Take stock and put a plan in place -- it's not selfish, but allows you to love and serve the people entrusted to you.
“I’ll play with you in half an hour, darling, I promise,” I mutter to my toddler as I slowly but firmly close the door to our bedroom with her on the other side of it. “Daddy just needs a few minutes by himself.”
Closing the door, however gently, on my daughter, makes my heart hurt. But I’m exhausted. I’ve just spent the morning with her, playing dolls, making breakfast, reading books, and playing board games she doesn’t actually know how to play.
I learned a long time ago that I need to pay careful attention to my interior emotional state, otherwise I spiral into depressive melancholy. I can’t help but feel guilty, though, anytime I claim alone time. I reproach myself that I ought to be able to do with less. I ought to be able to give more. I ought to be less selfish. I picture my daughter holding her doll and waiting for me to play with her.
To make it worse, I know full well that the day will come when my children are grown up and gone and I’ll desperately miss the time I used to spend with them.
The absolute and exhausting commitment of being a parent
My friend Katy Carl, in her novel As Earth Without Water, writes that, for a mother, it’s almost like once you go into labor it never ends. Motherhood is a lifelong commitment to suffering with and for your child. The physical suffering of the birth doesn’t exactly go away. It changes and deepens into emotional and spiritual suffering.
As a father, I feel a similar permanence to my vocation. My commitment to my children is absolute. So much so that, not too long ago when my daughter fell and chipped her tooth, I think I cried more than she did because I felt the sting of not being able to protect her or take away the pain. I would rather it had been my own tooth that was chipped.
The problem is, our children need so much from us on a daily basis – time and attention, cooking and cleaning, listening to their endless stories, mediating their arguments, drying their tears, absorbing their temper tantrums, being insistently hugged to the point of developing claustrophobia, pushing them on the swing.
For the most part, I treasure it and dread the day when I won’t have them around. Other times, though, I’m convinced I’m a bad parent for temporarily needing distance. Often, I push through tiredness because it’s my duty but internally I’m bored. That makes me feel even worse. Why am I bored when I should be thrilled with the joy of parenting? But I can’t give what I don’t have. The more I try, the emptier my hands become.
Caring for the caregiver — including yourself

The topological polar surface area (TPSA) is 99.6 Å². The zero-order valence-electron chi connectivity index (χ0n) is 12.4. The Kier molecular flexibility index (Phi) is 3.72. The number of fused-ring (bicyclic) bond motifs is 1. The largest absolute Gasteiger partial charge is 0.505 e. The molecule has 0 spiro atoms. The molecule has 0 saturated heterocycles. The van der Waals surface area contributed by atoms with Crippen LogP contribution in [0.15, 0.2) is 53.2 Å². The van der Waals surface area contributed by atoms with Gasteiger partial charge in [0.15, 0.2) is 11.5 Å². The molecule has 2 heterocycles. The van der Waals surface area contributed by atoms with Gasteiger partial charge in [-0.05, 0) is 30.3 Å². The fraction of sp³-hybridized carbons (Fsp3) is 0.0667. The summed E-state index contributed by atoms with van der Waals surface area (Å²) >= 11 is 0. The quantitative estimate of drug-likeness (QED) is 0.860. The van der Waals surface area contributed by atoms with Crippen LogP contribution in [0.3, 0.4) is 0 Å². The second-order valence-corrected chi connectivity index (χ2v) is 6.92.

I know that many people in what are called the “caring professions,” such as doctors, nurses, and teachers, have the same experience. On a daily basis, the job requires compassion. After a while, there’s simply no more compassion to give.
As a priest, I’ve had that experience. There can be long stretches during which I’m dealing with difficult people or need to be present with families during emotionally charged circumstances like funerals or marriage counseling. The stress would silently build up until, before I knew it, I would get annoyed at a totally random, innocent parishioner simply for needing a small amount of my time. I didn’t want to listen, talk, meet, do anything really at all. I was out of love to give.
How do we keep this from happening? How do we cultivate and maintain compassion?
I took an honest look at what I require to stay healthy. Every day, I have a small amount of quiet time before Mass during which I “check in” with myself. I give my activities that day to God, think about what I’m thankful for, and ask him to be present with me throughout the day. If I’m feeling emotionally tired, I resolve to put guilt behind me about taking the time I need. The process isn’t perfect. Sometimes I’m overly lazy and other times I still work through exhaustion, but I handle things way better than before.
I’ve also come to a better understanding of the strain that empathy creates. Empathy can actually cause emotional burnout because, as we carry the burdens of others, those burdens weigh us down even if the problems aren’t ours. I need to process not only my own emotions, but also the turmoil that has come my way via empathy. This, I suppose, reveals the power of empathy and why it’s such a valuable gift we give to each other.
Making a concrete plan
Finally, I make no apologies for setting reasonable boundaries. It isn’t wrong to need alone time each day, particularly if that’s how you fill up the empathy reservoir. Don’t feel guilty for telling your toddler you need 15 minutes — although I’ve found it better to simply wake up before them so I have that half an hour in the morning of quiet time. Then I’m usually good for the day.
Do what you need to stay healthy. Eat well. Exercise. Read a book. Sit in the sun. The fruits of self-care, remember, are not for you alone. If you have more energy, you’ll be in a better frame of mind and will have more to give away to others.
It’s such an odd balance we try to achieve, this need to guard our inner life so that we can make genuine, energizing connections with each other. If anything, it reveals how closely linked the interior life is linked with our exterior actions. Everything flows from the same source.
This is why it’s so important to guard the ability to remain empathetic and compassionate. We guard them like we might guard glowing embers in a fire pit on a cold, dark night, at any moment ready to burst into flame. If, at times, we need to close doors, the goal is always to open them back up.